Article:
COLUMBUS, Ohio (WKBN) — Ohio Attorney General Dave Yost announced a civil lawsuit against Norfolk Southern, calling the Feb. 3 train derailment in East Palestine “entirely avoidable.”
The 58-count lawsuit was filed in federal court on Tuesday.
Yost opened a virtual news conference Tuesday afternoon with some statistics regarding the derailment as well as the company Norfolk Southern as a whole. The East Palestine train derailment released over 1 million gallons of hazardous chemicals. The Norfolk Southern accident rate is up 80% over the last 10 years, and at least 20 Norfolk Southern derailments since 2015 have involved chemical discharges, he said.
Yost stated he is concerned by the rising accident rate of Norfolk Southern but maintains that railroads are still the safest way to transport large amounts of freight.
“This derailment was completely avoidable,” Yost said, commenting that Norfolk Southern is prioritizing profit over safety. “The fallout from this highly preventable accident is going to reverberate through Ohio and Ohioans for many years to come.”
The state’s lawsuit against Norfolk Southern seeks to cover damages, including environmental impacts and the impacts on Ohioans as a whole. Yost said this lawsuit does not cover individual claims: it focuses on public interest. He says the two may overlap — especially when it comes to issues such as water and health monitoring — but as a whole, individual cases will be handled by the private sector.
Norfolk Southern is cited for numerous violations of various federal and state environmental laws and Ohio Common Law. Generally speaking, the allegations of Norfolk Southern’s wrongdoing fall under:
- The Comprehensive Environmental Response, Compensation, and Liability Act (CERCLA)
- Ohio’s Hazardous Waste Law
- Ohio’s Water Pollution Control Law
- Ohio’s Solid Waste Law
- Ohio’s Air Pollution Control Law
- Common Law Negligence
- Common Law Public Nuisance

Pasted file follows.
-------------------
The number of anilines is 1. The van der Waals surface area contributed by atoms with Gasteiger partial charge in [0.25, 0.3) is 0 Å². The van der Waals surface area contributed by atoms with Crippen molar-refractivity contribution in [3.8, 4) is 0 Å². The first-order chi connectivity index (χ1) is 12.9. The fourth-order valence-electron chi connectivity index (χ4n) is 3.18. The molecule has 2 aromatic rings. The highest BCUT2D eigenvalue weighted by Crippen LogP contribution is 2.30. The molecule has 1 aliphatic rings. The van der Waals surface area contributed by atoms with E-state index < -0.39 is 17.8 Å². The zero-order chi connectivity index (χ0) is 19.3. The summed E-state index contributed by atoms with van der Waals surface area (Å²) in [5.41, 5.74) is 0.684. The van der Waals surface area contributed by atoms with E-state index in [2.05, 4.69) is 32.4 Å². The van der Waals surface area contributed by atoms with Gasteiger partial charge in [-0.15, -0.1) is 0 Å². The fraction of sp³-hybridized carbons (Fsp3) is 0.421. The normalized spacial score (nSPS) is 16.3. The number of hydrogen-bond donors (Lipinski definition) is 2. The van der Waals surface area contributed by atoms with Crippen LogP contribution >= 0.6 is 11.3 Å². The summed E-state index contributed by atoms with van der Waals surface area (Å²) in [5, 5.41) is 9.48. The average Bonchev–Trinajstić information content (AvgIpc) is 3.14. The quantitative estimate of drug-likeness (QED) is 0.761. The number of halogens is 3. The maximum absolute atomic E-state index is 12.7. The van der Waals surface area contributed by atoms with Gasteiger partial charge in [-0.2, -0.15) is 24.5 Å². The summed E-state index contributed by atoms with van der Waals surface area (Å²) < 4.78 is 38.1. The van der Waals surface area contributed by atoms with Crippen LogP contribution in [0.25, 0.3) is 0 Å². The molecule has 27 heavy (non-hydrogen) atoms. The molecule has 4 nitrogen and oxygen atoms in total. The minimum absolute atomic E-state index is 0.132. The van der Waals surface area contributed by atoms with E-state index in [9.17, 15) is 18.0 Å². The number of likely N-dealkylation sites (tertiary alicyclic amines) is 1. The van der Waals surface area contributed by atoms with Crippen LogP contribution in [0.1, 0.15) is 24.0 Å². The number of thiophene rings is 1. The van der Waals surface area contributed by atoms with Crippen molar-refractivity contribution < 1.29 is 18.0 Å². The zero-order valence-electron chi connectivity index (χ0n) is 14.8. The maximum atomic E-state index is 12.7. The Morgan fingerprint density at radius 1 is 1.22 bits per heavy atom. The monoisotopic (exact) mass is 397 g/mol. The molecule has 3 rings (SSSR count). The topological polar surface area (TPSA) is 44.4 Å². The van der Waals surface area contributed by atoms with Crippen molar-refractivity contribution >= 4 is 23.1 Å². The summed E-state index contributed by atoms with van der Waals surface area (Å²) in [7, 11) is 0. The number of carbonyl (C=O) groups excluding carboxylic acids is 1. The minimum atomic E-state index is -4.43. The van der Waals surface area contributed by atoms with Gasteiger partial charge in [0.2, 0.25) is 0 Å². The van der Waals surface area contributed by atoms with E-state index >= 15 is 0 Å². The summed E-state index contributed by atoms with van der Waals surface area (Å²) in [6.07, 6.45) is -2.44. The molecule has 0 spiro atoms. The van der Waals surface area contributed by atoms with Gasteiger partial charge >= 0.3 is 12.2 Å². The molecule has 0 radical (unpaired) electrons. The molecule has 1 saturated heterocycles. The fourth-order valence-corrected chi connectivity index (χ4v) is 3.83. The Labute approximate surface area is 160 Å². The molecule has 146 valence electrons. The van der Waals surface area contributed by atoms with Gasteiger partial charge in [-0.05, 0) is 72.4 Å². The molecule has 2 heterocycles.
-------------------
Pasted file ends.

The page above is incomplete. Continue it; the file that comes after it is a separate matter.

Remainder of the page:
- Common Law Trespass
The Common Law violations include negligence counts relating to defects in the train and the train’s operation. The nuisance counts encompass the chemical releases into the air, public waterways and public land, and the trespass counts address the contamination of natural resources.
Overall, the lawsuit says, the violations resulted in an untold volume of hazardous pollutants being released into the air, water and ground, posing substantial, long-term threats to human health and the environment.
Ohio is entitled to recover the lost taxes and other economic losses it has suffered, the lawsuit maintains. Yost seeks injunctive relief, civil penalties, costs, damages and court costs, including:
- A declaratory judgment holding Norfolk Southern responsible.
- Recovery of costs and damages under the CERCLA and Ohio law for emergency response.
- Repayment of damages under common law – notably, natural resource damages, property damages, and economic harm to the state and its residents.
- Repayment of costs under common law, including present and future costs incurred by the state in responding to the emergency, providing public services, preventing future harm to the environment and public health, restoring natural resources, and abating the nuisance.
- Civil penalties under state environmental laws.
- Repayment of court costs.
Yost states Norfolk Southern has expressed both publically and privately a desire to make amends and, “This lawsuit is designed to make sure that Norfolk Southern keeps their word to the people of East Palestine and the people of Ohio.”
“Our pledge to the people of East Palestine and Ohio is that we will not draw back, we will not give up, we will not surrender, but we will end in a place where there is justice for the people, for the economy and for the environment.”
Norfolk Southern responded to the lawsuit, saying they are developing three additional programs for East Palestine.
First, Norfolk promises to create a long-term medical compensation fund. Next, Norfolk says it will provide protection for home sellers if their property loses value due to the derailment. And last, it is looking toward a program that protects drinking water over the long term.